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Why you should get a home equity loan this summer

This summer may be a smart time to tap into your home equity. Ken Wiedemann/Getty Images

When it comes to summer plans, many people may not think about making major financial decisions. But in today's unique economic climate, in which inflation is cooled but stubborn and interest rates frozen at their highest point in decades, it's critical to keep your financial health a priority. And with many dealing with high-interest debt and growing expenses, it's worth evaluating new ways to cover these costs.

For homeowners, one such method is via home equity borrowing. By tapping into the home equity they accumulated with a home equity loan or home equity line of credit (HELOC), owners can pay for a wide array of expenses and debts. But interest rates on both options have ticked up in recent years, emphasizing the benefit of utilizing this unique credit option at the right time. Fortunately, this summer may be one of those opportune times to act. 

Start by seeing what home equity loan interest rate you could secure here now.

Why you should get a home equity loan this summer

No matter what you need extra funding for, a home equity loan could be the way to secure it this summer. Here's why:

Economic relief may be (further) delayed

In early 2024, optimism was high that inflation was on a permanent downward slope and that interest rates would soon follow. But almost halfway into the year, that hasn't been the reality. After a series of disappointing inflation reports (the rate dropped to 3.4% in April from 3.5% in March), the Federal Reserve has elected to keep their federal funds rate frozen at a 23-year high. And while the Fed doesn't directly affect what private lenders offer borrowers, they do heavily influence those rates. So, if you were hoping for a reduction in credit card and personal interest rates, you may have to wait a bit longer.

In these circumstances, a home equity loan, with its single-digit interest rate, can be particularly appealing. And if you use it to consolidate your other, higher-interest debts, you can potentially save significant amounts of money, giving you a buffer until the economy ultimately stabilizes and economic relief surfaces.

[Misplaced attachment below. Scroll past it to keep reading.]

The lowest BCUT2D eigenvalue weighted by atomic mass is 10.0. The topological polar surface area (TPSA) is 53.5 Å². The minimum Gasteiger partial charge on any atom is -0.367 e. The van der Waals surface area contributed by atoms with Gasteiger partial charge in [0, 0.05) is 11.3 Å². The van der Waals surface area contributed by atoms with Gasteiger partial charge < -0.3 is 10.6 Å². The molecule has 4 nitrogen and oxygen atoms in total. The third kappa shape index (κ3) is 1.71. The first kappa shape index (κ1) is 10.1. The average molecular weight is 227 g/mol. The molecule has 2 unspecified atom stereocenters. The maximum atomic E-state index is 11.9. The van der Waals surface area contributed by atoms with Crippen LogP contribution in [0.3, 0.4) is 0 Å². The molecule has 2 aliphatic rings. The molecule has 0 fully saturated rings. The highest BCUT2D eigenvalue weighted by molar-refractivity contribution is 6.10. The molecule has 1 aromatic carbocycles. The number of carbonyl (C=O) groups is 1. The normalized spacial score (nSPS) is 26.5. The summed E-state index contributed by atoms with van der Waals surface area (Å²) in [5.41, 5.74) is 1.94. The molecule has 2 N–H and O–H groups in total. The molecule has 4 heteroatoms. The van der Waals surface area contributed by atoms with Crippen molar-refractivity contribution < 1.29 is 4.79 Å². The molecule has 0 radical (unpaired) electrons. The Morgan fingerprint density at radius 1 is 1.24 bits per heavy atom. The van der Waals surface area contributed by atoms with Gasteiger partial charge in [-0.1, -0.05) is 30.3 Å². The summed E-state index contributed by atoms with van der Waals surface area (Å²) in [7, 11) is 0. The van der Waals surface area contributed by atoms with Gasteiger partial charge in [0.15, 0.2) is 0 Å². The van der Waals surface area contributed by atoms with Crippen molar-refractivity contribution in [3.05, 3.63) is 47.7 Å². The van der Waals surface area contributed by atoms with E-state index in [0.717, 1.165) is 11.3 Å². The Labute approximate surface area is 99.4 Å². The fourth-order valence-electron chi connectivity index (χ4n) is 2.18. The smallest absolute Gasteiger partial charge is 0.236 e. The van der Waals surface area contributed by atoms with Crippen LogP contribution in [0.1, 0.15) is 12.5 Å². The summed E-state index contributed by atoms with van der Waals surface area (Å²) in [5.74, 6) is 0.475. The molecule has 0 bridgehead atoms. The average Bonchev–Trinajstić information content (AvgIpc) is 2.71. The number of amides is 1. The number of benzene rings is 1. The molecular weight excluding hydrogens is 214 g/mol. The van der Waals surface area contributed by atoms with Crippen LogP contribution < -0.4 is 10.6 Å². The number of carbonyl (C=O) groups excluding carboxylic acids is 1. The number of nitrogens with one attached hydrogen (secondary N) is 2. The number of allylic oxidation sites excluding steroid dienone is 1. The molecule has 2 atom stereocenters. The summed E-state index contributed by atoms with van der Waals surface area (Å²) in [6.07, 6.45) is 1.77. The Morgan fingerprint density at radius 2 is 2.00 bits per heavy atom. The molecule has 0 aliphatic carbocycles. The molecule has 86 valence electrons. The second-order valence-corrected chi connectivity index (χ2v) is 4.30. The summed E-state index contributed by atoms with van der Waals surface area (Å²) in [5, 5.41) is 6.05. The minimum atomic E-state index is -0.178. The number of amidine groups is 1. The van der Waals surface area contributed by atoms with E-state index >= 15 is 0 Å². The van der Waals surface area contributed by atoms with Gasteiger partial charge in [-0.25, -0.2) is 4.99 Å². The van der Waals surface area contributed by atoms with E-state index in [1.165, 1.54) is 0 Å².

Learn more about your home equity loan options online.

You may have access to large sums of money

If you've been living in your home for a few years or longer you may be sitting on a substantial amount of equity. The average homeowner has around $300,000 worth of equity right now, of which they can safely access around $190,000. Compare that to your highest credit card limit or what you think you can secure with a personal loan and it becomes clear that a home equity loan is the preferred option.

That said, home equity values can change. If your appraised home value drops in the future, so will the amount of equity you have to work with. So don't wait for that to happen. Start shopping for home equity loans now while your equity is still high.

It's still less expensive than alternatives

Sure, home equity loans haven't been exempt from the interest rate surge of recent years. But they're still lower and less expensive than many alternatives. With an average rate of 8.61% right now, home equity loans are significantly cheaper than personal loans (which hover over 12% on average) and credit cards (just under 21%). This is a major advantage no matter your intended use of the home equity loan, but it's particularly advantageous if you're planning on using it to consolidate or pay off debts with the aforementioned rates. Plus, home equity loan rates are fixed, so they won't increase further, even if the overall rate climate does.

The bottom line

If you've been thinking of tapping into your home equity, this summer can be a smart time to do so. With economic relief appearing further in the distance, an average equity amount worth more than $190,000 right now and lower interest rates than many other credit alternatives, this summer could be a smart time to turn to a home equity loan. Just make sure to carefully consider the pros and cons of this unique borrowing option as your home will serve as collateral and you could potentially lose it should you be unable to pay back any funds withdrawn.

Learn more about accessing your home equity here.

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